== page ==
Some other signs and symptoms that you might encounter during an injured flexor tendon include:
An evident wound in the arms, wrist, or hands.
Tenderness on the palm side of the hands or along with the fingers.
Numbness or tingling sensation on fingertips.
Affected fingers seem more extended or straightened out than others.
Bleeding when the injury affected nearby blood vessels.
How to Diagnose a Flexor Tendon Injury?
If you think you have a damaged flexor tendon, you should immediately seek an orthopedic hand specialist. For deep cuts, it's important to apply some basic first aid practice while waiting for the emergency team. This includes:
Resting the affected area and applying ice to reduce swelling.
Wrapping it with a bandage or cloth to try and stop the bleeding.
Your doctor will physically examine the injury to confirm flexor tendon damage. This may include manually manipulating the affected area to see its strength, mobility, and extent of the damage.
Additionally, your doctor may also order other tests, like X-ray or MRI, to check if there are fractured bones or other damages to nearby tissues.
How Does an Orthopedic Hand Doctor Treat a Flexor Tendon Injury?
Your orthopedic doctor will assess the type of tendon injury (partial or complete) and base their treatment strategy on that. Typically, treatment options vary between nonoperative or operative.
Orthopedic hand doctors may opt for nonoperative procedures for partial cuts with <60% of tendon width. It can be a combination of wound care, splint, and hand therapy.
Most cases of flexor tendon injuries require surgery, especially if the cut is >60% of the tendon width. Your orthopedic hand surgeon may put you under general or regional anesthesia to surgically stitch the torn or ruptured tendon ends.
After the surgery, your doctor may put the affected hand and arm in a splint to protect the repaired tendons and improve healing. You'll be prescribed to wear the splint for at least 5 to 6 weeks; then, after that, it'll be a gradual return to mobility.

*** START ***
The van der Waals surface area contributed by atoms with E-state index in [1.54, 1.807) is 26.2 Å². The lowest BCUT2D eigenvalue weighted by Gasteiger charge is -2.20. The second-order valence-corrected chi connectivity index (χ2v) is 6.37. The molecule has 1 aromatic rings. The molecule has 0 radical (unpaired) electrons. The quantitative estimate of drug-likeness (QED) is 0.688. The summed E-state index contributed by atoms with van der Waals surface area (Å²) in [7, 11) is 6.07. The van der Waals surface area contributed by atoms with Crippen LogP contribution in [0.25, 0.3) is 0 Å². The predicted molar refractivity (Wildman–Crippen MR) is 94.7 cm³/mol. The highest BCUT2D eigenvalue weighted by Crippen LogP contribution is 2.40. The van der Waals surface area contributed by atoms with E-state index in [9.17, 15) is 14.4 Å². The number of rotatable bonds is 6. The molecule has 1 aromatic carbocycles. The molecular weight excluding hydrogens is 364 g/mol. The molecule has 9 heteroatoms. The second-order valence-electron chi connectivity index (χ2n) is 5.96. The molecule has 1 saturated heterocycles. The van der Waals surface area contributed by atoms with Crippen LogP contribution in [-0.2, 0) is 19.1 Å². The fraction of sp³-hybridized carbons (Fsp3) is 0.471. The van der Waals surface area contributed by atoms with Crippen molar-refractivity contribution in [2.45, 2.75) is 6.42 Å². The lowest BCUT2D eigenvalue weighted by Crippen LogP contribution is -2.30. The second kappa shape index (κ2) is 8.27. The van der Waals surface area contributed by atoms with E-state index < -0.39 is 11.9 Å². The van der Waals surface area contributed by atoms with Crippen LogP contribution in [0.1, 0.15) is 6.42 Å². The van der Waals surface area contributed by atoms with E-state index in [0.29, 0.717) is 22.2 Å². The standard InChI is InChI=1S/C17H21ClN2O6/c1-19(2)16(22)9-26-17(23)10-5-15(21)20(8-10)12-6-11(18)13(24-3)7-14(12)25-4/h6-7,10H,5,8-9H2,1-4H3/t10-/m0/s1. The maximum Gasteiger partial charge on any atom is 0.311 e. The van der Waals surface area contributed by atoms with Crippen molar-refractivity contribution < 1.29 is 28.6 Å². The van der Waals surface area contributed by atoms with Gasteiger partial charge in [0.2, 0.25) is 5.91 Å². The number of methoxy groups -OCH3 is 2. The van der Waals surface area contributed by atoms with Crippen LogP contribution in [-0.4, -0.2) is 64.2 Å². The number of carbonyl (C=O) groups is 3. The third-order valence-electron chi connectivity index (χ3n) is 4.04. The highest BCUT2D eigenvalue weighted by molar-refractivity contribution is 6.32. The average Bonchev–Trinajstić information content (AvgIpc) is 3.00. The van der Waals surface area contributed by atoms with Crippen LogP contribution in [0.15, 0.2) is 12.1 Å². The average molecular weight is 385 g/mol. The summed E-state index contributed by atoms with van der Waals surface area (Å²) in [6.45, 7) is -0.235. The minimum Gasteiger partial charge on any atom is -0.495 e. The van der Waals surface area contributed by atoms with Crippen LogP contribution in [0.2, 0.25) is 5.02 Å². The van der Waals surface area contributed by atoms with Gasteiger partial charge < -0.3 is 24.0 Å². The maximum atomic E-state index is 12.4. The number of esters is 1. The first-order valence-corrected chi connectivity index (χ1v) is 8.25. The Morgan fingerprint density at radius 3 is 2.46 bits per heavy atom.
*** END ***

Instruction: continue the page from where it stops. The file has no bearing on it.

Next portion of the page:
Most orthopedic specialists also recommend hand therapy as a vital part of your tendon's healing process. It's a rehabilitation program that will help your arms and hands regain their normal strength and function again.
Moreover, hand therapy prevents the healing tendons from sticking to the wrist "tunnel" by moving it in a gentle and therapeutic way.
Where to Find the Best Orthopedic Hand and Wrist Surgeon Near Me?
At Pinnacle Orthopaedics, we can help restore your normal body functions so you can achieve the highest quality of life possible. We do this by providing a specialized form of patient and orthopedic care that can treat different musculoskeletal conditionsä¸from flexor tendon problems to spinal injuries.
Don't hesitate to contact us at 770-427-5717 or visit one of our orthopedic centers conveniently located near you:
The material contained on this site is for informational purposes only and DOES NOT CONSTITUTE THE PROVIDING OF MEDICAL ADVICE, and is not intended to be a substitute for independent professional medical judgment, advice, diagnosis, or treatment. Always seek the advice of your physician or other qualified healthcare providers with any questions or concerns you may have regarding your health.